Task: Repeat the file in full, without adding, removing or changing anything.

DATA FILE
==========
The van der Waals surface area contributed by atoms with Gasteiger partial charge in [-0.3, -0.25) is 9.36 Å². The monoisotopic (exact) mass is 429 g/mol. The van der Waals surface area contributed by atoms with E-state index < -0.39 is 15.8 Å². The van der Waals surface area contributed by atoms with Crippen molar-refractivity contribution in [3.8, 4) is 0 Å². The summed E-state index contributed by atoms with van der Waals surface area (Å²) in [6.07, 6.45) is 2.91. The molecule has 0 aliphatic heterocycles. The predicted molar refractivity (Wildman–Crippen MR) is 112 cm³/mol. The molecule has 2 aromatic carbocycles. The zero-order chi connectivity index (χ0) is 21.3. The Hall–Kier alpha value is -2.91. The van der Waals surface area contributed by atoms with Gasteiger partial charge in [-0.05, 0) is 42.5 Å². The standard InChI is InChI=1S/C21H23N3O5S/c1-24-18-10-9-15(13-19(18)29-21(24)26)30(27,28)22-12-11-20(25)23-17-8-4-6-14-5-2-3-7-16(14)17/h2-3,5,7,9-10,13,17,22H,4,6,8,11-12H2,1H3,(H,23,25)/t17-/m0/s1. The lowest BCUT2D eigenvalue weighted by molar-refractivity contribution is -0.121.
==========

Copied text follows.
The van der Waals surface area contributed by atoms with Gasteiger partial charge in [-0.3, -0.25) is 9.36 Å². The monoisotopic (exact) mass is 429 g/mol. The van der Waals surface area contributed by atoms with E-state index < -0.39 is 15.8 Å². The van der Waals surface area contributed by atoms with Crippen molar-refractivity contribution in [3.8, 4) is 0 Å². The summed E-state index contributed by atoms with van der Waals surface area (Å²) in [6.07, 6.45) is 2.91. The molecule has 0 aliphatic heterocycles. The predicted molar refractivity (Wildman–Crippen MR) is 112 cm³/mol. The molecule has 2 aromatic carbocycles. The zero-order chi connectivity index (χ0) is 21.3. The Hall–Kier alpha value is -2.91. The van der Waals surface area contributed by atoms with Gasteiger partial charge in [-0.05, 0) is 42.5 Å². The standard InChI is InChI=1S/C21H23N3O5S/c1-24-18-10-9-15(13-19(18)29-21(24)26)30(27,28)22-12-11-20(25)23-17-8-4-6-14-5-2-3-7-16(14)17/h2-3,5,7,9-10,13,17,22H,4,6,8,11-12H2,1H3,(H,23,25)/t17-/m0/s1. The lowest BCUT2D eigenvalue weighted by molar-refractivity contribution is -0.121.